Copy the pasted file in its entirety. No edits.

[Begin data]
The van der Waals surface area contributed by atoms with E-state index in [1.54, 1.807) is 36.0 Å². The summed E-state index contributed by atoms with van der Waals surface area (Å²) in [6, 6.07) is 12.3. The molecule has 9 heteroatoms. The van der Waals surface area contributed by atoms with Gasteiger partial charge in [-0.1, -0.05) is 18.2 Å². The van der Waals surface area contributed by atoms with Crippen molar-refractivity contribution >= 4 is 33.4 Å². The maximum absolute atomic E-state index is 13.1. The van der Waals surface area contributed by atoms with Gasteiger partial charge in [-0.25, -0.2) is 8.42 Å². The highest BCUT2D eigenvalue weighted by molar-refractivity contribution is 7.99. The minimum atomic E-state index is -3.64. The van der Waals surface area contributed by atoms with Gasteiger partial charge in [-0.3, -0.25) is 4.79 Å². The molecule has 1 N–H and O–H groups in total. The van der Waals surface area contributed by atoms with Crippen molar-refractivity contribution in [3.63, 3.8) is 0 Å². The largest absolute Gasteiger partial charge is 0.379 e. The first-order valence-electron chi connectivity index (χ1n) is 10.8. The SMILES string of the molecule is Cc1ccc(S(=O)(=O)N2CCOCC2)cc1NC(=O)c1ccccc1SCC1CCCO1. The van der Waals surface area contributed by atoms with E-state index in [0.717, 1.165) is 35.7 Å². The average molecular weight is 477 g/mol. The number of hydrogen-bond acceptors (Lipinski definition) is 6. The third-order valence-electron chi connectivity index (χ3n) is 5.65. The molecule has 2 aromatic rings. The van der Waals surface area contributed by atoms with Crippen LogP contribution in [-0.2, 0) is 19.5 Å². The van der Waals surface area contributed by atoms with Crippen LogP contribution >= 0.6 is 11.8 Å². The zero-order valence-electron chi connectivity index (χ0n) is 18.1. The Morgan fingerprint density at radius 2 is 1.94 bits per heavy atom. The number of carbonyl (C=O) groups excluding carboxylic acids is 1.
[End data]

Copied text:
The van der Waals surface area contributed by atoms with E-state index in [1.54, 1.807) is 36.0 Å². The summed E-state index contributed by atoms with van der Waals surface area (Å²) in [6, 6.07) is 12.3. The molecule has 9 heteroatoms. The van der Waals surface area contributed by atoms with Gasteiger partial charge in [-0.1, -0.05) is 18.2 Å². The van der Waals surface area contributed by atoms with Crippen molar-refractivity contribution >= 4 is 33.4 Å². The maximum absolute atomic E-state index is 13.1. The van der Waals surface area contributed by atoms with Gasteiger partial charge in [-0.25, -0.2) is 8.42 Å². The highest BCUT2D eigenvalue weighted by molar-refractivity contribution is 7.99. The minimum atomic E-state index is -3.64. The van der Waals surface area contributed by atoms with Gasteiger partial charge in [-0.3, -0.25) is 4.79 Å². The molecule has 1 N–H and O–H groups in total. The van der Waals surface area contributed by atoms with Crippen molar-refractivity contribution in [3.63, 3.8) is 0 Å². The largest absolute Gasteiger partial charge is 0.379 e. The first-order valence-electron chi connectivity index (χ1n) is 10.8. The SMILES string of the molecule is Cc1ccc(S(=O)(=O)N2CCOCC2)cc1NC(=O)c1ccccc1SCC1CCCO1. The van der Waals surface area contributed by atoms with E-state index in [0.717, 1.165) is 35.7 Å². The average molecular weight is 477 g/mol. The number of hydrogen-bond acceptors (Lipinski definition) is 6. The third-order valence-electron chi connectivity index (χ3n) is 5.65. The molecule has 2 aromatic rings. The van der Waals surface area contributed by atoms with Crippen LogP contribution in [-0.2, 0) is 19.5 Å². The van der Waals surface area contributed by atoms with Crippen LogP contribution >= 0.6 is 11.8 Å². The zero-order valence-electron chi connectivity index (χ0n) is 18.1. The Morgan fingerprint density at radius 2 is 1.94 bits per heavy atom. The number of carbonyl (C=O) groups excluding carboxylic acids is 1.